5 How can we describe this rhythm? The drenching night drags on: no sleep or snore, How many syllables? How many feet? Where does the emphasis fall? So what do we call this metre? Recite verse one of After the Irish of Egan ORahilly. Answer these questions, plus: Does the rhythm break/change/reverse at any point and how does that change the emphasis? uu uuu 10 5 Every 2nd beat Iambic pentameter

6 Objectives Understand how: – poetic forms change over time. – contemporary poets choose their own forms. – rhythm is important in all poetic forms. Begin to be able to analyse and express our analysis of rhythm.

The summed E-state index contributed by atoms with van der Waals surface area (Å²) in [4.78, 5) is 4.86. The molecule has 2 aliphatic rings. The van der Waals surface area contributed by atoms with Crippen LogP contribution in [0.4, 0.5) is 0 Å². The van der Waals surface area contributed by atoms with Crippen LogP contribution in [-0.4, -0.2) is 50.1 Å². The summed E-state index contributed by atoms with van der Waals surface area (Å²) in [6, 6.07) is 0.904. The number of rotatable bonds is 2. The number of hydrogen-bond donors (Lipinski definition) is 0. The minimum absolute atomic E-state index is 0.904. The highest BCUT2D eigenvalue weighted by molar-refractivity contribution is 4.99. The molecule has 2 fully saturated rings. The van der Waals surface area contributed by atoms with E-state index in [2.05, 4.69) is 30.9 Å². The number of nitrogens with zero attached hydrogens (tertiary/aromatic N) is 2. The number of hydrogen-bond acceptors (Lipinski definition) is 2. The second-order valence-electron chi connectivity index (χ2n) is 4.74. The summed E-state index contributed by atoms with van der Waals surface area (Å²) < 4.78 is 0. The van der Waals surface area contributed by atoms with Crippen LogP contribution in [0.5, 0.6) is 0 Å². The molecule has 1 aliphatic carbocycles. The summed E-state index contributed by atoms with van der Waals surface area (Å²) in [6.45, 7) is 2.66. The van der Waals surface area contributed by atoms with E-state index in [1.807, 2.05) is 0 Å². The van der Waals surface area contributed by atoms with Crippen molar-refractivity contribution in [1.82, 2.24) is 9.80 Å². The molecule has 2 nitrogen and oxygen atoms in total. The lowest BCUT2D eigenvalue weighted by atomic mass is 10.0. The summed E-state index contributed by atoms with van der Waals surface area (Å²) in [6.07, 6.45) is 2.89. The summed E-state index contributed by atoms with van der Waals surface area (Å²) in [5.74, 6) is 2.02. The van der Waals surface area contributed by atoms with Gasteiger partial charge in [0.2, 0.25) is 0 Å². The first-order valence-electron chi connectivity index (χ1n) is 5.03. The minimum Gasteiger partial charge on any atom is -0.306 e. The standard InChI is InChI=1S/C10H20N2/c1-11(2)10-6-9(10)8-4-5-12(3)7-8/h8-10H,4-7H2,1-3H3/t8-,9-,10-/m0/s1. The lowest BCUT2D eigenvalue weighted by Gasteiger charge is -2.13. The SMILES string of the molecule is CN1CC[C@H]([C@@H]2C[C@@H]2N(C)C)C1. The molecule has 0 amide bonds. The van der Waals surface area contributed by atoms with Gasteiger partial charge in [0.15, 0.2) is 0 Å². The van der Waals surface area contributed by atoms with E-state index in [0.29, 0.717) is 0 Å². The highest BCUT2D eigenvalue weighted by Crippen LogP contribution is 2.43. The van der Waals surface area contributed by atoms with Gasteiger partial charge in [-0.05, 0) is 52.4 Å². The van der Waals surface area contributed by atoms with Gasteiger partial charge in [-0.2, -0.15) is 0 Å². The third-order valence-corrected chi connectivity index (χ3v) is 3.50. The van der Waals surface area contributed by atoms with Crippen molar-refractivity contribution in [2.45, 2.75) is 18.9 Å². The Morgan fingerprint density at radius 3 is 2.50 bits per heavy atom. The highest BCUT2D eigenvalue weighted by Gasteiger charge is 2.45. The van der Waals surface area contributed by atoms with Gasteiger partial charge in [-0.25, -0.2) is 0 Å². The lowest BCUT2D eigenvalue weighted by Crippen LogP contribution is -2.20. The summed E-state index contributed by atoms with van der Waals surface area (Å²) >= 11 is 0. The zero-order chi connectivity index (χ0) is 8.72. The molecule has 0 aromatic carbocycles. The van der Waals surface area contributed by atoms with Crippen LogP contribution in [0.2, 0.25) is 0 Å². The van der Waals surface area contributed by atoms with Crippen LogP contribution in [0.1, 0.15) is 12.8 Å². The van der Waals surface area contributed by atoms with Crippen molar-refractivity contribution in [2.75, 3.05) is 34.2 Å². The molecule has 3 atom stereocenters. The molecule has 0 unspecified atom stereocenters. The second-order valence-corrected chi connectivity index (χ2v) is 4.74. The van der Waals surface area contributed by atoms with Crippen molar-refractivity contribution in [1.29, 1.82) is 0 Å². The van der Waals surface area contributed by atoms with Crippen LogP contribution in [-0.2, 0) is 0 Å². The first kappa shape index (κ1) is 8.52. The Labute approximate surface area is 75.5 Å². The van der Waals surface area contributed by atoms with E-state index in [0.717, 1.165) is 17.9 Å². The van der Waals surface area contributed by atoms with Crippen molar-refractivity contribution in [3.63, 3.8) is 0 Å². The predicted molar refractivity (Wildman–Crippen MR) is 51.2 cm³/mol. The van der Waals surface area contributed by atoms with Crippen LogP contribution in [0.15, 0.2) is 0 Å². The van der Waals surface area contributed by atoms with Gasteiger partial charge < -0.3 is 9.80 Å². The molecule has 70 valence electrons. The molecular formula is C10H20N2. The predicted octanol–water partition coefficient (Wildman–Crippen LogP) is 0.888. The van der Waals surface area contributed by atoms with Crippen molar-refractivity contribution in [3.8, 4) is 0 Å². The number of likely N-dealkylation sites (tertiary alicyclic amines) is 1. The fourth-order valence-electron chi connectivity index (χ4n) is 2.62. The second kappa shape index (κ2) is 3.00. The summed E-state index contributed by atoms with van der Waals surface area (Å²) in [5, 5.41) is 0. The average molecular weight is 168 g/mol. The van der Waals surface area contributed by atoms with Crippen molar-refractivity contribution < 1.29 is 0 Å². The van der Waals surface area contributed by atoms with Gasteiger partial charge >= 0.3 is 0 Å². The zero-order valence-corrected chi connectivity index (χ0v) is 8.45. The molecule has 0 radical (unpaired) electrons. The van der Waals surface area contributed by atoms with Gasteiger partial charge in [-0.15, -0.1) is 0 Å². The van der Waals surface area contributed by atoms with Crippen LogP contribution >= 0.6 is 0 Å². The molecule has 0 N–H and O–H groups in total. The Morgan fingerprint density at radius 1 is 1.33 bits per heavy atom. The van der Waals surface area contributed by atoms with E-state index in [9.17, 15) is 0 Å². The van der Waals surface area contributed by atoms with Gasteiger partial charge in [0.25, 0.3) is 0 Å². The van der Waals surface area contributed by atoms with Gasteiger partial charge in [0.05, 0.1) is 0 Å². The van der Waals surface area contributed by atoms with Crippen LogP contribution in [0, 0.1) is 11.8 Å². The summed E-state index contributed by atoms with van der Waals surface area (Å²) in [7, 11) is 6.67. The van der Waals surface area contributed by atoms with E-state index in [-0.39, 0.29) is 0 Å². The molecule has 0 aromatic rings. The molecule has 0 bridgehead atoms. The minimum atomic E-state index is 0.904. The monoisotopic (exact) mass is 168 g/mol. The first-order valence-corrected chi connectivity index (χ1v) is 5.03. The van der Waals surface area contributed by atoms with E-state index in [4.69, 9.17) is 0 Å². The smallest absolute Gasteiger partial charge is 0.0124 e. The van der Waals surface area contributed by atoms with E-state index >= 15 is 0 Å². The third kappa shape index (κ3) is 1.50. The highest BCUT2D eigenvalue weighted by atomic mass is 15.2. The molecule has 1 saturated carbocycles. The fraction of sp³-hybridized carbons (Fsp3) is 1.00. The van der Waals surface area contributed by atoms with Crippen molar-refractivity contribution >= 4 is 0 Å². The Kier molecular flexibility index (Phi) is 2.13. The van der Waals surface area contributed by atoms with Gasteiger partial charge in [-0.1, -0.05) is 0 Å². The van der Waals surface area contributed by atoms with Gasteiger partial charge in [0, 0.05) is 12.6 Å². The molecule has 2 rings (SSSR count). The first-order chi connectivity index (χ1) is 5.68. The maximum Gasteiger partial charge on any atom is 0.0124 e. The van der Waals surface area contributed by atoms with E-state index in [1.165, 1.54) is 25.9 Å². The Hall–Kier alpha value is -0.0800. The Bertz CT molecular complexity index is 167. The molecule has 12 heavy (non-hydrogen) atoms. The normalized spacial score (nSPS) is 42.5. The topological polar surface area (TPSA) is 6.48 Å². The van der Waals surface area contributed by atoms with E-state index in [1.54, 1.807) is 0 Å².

7 Aogán Ó Rathaille Is Fada Liom Oíche Fhírfhliuch Is fada liom oíche fhírfhliuch gan suan, gan srann, gan ceathra, gan maoin caoire nd buaibh na mbeann; anfa ar toinn taoibh liom do bhuair mo cheann, 's nár chleachtas im naíon fíogaigh ná ruacain abhann. Dá maireadh an rí dionmhar ó bhruach na Leamhan 's an ghasra do bhí ag roinn leis 1ér thrua mo chall i gceannas na gcríoch gcaoin gcluthar gcuanach gcam, go dealbh i dtír Dhuibhneach níor bhuan mo chlann. An Carathach groí fíochmhar Iér fuadh an mheang is Carathach Laoi i ndaoirse gan fuascladh fann; Carathach, rí Chinn Toirc, in uaigh 's a chlann, 's is atuirse trím chroí gan a dtuairisc ann. Do shearg mo chroí im chlíteach, do bhuair mo leann, na seabhaic nár fríth cinnte, agár dhual an eang ó Chaiseal go Toinn Chlíona 's go Tuamhain thall, a mbailte's a dtír díthchreachta ag sluaghaibh Gall. A thonnsa thíos is airde géim go hard, meabhair mo chinnse cloíte ód bhéiceach tá; cabhair dá dtíodh arís ar Éirinn bhán, do ghlam nach binn do dhingfinn féin id bhráid. The original in Irish.